On 18 March 2020, BAT unveiled its evolved corporate strategy – as well as its new corporate purpose and ethos – to investors, employees and external audiences. Twenty-four hours later, as the global emergency unfolded, BAT had all but shut its head office ahead of Covid-19 restrictions along with most of its other offices around the world.
Against this backdrop, how do you continue to communicate with and engage employees – not only about an evolved strategy but also the implications of the pandemic for jobs and the company as a whole?
As the group head of internal comms, one of my main challenges is to keep our workforce of 53,000 across 180 markets informed and engaged. Coronavirus threw up a whole new challenge: how do you do that when your workforce is working remotely? How do you encourage teamwork and collaboration when you’re all working separately? How do you foster an inclusive culture and sense of belonging when there’s no physical workplace where employees can meet every day? Lockdown has shown us the feasibility – and challenges – of working remotely and the lessons learnt during this period will therefore remain important for years to come.
At BAT, we operate in a highly competitive market and our employees work hard. Their resilience and motivation in these unusual and challenging circumstances has been inspiring and integral to the continued success of the business. However, we also know that the best ideas often come from chatting with colleagues ‘at the water cooler’ or in the cafe, and working relationships can be cemented over a post-work drink or team lunch. Lockdown has put many of these activities on pause. Working remotely can often make relationships with colleagues feel transactional because you only speak about work-related matters. So it’s important to maintain the social and fun aspects of working.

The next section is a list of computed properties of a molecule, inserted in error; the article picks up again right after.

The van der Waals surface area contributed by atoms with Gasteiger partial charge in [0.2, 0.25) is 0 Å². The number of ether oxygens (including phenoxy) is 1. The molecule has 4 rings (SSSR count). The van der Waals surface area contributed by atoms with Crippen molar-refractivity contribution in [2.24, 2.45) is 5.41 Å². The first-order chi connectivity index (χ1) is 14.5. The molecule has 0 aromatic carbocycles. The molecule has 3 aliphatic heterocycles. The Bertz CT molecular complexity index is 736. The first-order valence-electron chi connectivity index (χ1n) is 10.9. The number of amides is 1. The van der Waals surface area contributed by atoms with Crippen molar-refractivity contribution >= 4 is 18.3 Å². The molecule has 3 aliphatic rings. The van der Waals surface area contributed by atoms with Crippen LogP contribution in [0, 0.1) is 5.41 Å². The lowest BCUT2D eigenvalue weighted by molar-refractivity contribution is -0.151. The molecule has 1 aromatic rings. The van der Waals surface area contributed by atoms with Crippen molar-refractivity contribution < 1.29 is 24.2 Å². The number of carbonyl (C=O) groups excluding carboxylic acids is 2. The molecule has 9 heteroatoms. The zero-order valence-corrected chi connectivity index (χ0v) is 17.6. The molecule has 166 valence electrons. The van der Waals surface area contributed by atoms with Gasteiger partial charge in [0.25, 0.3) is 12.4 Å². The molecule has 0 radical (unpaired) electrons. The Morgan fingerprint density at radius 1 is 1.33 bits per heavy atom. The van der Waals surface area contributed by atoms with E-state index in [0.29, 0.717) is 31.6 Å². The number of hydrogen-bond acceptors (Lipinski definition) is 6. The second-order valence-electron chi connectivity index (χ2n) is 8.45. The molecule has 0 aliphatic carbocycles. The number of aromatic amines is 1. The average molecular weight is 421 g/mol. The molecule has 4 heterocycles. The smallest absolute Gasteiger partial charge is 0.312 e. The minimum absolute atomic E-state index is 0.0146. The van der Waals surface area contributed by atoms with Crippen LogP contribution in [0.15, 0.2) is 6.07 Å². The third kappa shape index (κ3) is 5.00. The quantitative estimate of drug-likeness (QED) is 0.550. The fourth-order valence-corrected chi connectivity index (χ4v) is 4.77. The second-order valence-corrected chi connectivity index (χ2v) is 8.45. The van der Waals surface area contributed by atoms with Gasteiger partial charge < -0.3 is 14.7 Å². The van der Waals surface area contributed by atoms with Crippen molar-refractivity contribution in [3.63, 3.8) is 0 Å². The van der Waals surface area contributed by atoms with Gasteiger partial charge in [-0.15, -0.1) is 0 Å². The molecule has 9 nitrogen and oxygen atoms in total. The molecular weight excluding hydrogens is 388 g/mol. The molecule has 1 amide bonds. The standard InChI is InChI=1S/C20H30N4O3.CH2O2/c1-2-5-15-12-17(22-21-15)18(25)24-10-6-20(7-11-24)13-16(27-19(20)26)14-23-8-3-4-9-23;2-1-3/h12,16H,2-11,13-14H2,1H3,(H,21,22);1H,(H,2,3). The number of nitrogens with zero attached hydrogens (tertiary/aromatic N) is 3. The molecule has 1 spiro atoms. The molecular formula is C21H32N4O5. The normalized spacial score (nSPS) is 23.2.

This was how we came up with the concept for our #StrongerTogether event, a 24-hour global, virtual get-together for all employees across the world. Staff were able to take part in a host of activities, including an at-home workout delivered by an official Adidas ambassador (and BAT colleague) and a behind-the-scenes tour of the McLaren F1 garage, who we have a global partnership with. People also shared pictures and videos showcasing their hobbies, talents or attempts to juggle work and childcare.
Importantly, this cannot be a box-ticking exercise – you don’t just host one fun company event and suddenly you’ve secured employee engagement for the year. It’s about establishing a positive work culture over time by ensuring there is a steady drumbeat of communications as well as continuing to find creative ways to keep employees motivated.
So, in addition to our #StrongerTogether event, we have been in regular communication with all staff regarding the company’s recommended ways of working through Covid-19, providing practical advice and also sharing good news stories of employee volunteering from around the group. Other fun events have included the R&D team hosting a challenge whereby each person was mailed some Lego and invited to build their ideal workplace and share pictures. While these events and activities may sound frivolous, their impact is invaluable.
With remote working set to become more common, ensuring you have adequate digital capabilities to deliver virtual events and activities is critical. If this period has taught us one thing, it’s that a jittery video call where one person’s camera is delayed while another can’t hear anything is frustrating and disruptive. It can make employees feel even more disconnected. The technology needs to be seamless.
So for the #StrongerTogether event, we built an internal micro-site using Yammer and SharePoint which had never been used for an event of that scale and complexity before. Investment in the right technology that makes communication across the business as easy and instinctive as a physical encounter is essential.
Maintaining employee engagement has become more important and more challenging during lockdown. It’s not just about organising fun events and entertaining activities, but ensuring employees continue to interact with each other and connect about something other than that day’s to-do list. Ultimately, engagement depends on employees feeling their hard work is recognised, valued and contributing to the wider goals of the organisation – even more so when you can’t thank them in person.
Ali Phillips is group head of internal communications at BAT